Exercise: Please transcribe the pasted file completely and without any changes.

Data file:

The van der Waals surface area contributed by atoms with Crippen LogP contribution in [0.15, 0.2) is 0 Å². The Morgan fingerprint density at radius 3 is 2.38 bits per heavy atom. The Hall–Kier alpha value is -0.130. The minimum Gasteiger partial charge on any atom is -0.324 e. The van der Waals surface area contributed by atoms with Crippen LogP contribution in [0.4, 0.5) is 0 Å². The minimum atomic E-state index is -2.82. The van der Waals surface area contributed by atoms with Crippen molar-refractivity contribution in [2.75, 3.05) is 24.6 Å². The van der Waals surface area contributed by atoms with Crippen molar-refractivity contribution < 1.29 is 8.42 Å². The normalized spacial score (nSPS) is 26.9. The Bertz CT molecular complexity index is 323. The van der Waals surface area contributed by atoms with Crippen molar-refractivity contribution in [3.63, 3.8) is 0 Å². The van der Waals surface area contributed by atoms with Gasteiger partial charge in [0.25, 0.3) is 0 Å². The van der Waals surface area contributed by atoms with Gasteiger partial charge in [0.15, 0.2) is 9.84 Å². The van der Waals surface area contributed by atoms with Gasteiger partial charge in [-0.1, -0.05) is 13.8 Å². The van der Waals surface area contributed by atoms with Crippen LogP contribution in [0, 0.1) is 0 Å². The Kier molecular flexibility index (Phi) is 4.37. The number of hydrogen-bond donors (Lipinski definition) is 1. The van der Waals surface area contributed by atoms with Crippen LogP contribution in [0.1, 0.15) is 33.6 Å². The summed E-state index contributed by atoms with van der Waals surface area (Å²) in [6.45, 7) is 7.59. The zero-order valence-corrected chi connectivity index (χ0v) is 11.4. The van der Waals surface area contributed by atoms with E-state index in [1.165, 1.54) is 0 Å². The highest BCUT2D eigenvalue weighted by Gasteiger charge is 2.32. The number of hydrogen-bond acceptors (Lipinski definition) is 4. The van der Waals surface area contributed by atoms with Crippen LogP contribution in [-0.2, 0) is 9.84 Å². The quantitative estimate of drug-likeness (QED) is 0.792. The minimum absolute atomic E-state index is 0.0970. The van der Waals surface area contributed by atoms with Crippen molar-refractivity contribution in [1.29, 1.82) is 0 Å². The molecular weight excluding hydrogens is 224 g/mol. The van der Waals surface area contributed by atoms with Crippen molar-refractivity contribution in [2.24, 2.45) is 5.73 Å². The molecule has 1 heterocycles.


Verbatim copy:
The van der Waals surface area contributed by atoms with Crippen LogP contribution in [0.15, 0.2) is 0 Å². The Morgan fingerprint density at radius 3 is 2.38 bits per heavy atom. The Hall–Kier alpha value is -0.130. The minimum Gasteiger partial charge on any atom is -0.324 e. The van der Waals surface area contributed by atoms with Crippen LogP contribution in [0.4, 0.5) is 0 Å². The minimum atomic E-state index is -2.82. The van der Waals surface area contributed by atoms with Crippen molar-refractivity contribution in [2.75, 3.05) is 24.6 Å². The van der Waals surface area contributed by atoms with Crippen molar-refractivity contribution < 1.29 is 8.42 Å². The normalized spacial score (nSPS) is 26.9. The Bertz CT molecular complexity index is 323. The van der Waals surface area contributed by atoms with Crippen molar-refractivity contribution in [3.63, 3.8) is 0 Å². The van der Waals surface area contributed by atoms with Gasteiger partial charge in [0.25, 0.3) is 0 Å². The van der Waals surface area contributed by atoms with Gasteiger partial charge in [0.15, 0.2) is 9.84 Å². The van der Waals surface area contributed by atoms with Gasteiger partial charge in [-0.1, -0.05) is 13.8 Å². The van der Waals surface area contributed by atoms with Crippen LogP contribution in [0, 0.1) is 0 Å². The Kier molecular flexibility index (Phi) is 4.37. The number of hydrogen-bond donors (Lipinski definition) is 1. The van der Waals surface area contributed by atoms with Crippen LogP contribution in [0.1, 0.15) is 33.6 Å². The summed E-state index contributed by atoms with van der Waals surface area (Å²) in [6.45, 7) is 7.59. The zero-order valence-corrected chi connectivity index (χ0v) is 11.4. The van der Waals surface area contributed by atoms with E-state index in [1.165, 1.54) is 0 Å². The highest BCUT2D eigenvalue weighted by Gasteiger charge is 2.32. The number of hydrogen-bond acceptors (Lipinski definition) is 4. The van der Waals surface area contributed by atoms with Crippen LogP contribution in [-0.2, 0) is 9.84 Å². The quantitative estimate of drug-likeness (QED) is 0.792. The minimum absolute atomic E-state index is 0.0970. The van der Waals surface area contributed by atoms with Crippen molar-refractivity contribution in [1.29, 1.82) is 0 Å². The molecular weight excluding hydrogens is 224 g/mol. The van der Waals surface area contributed by atoms with Crippen molar-refractivity contribution in [2.24, 2.45) is 5.73 Å². The molecule has 1 heterocycles.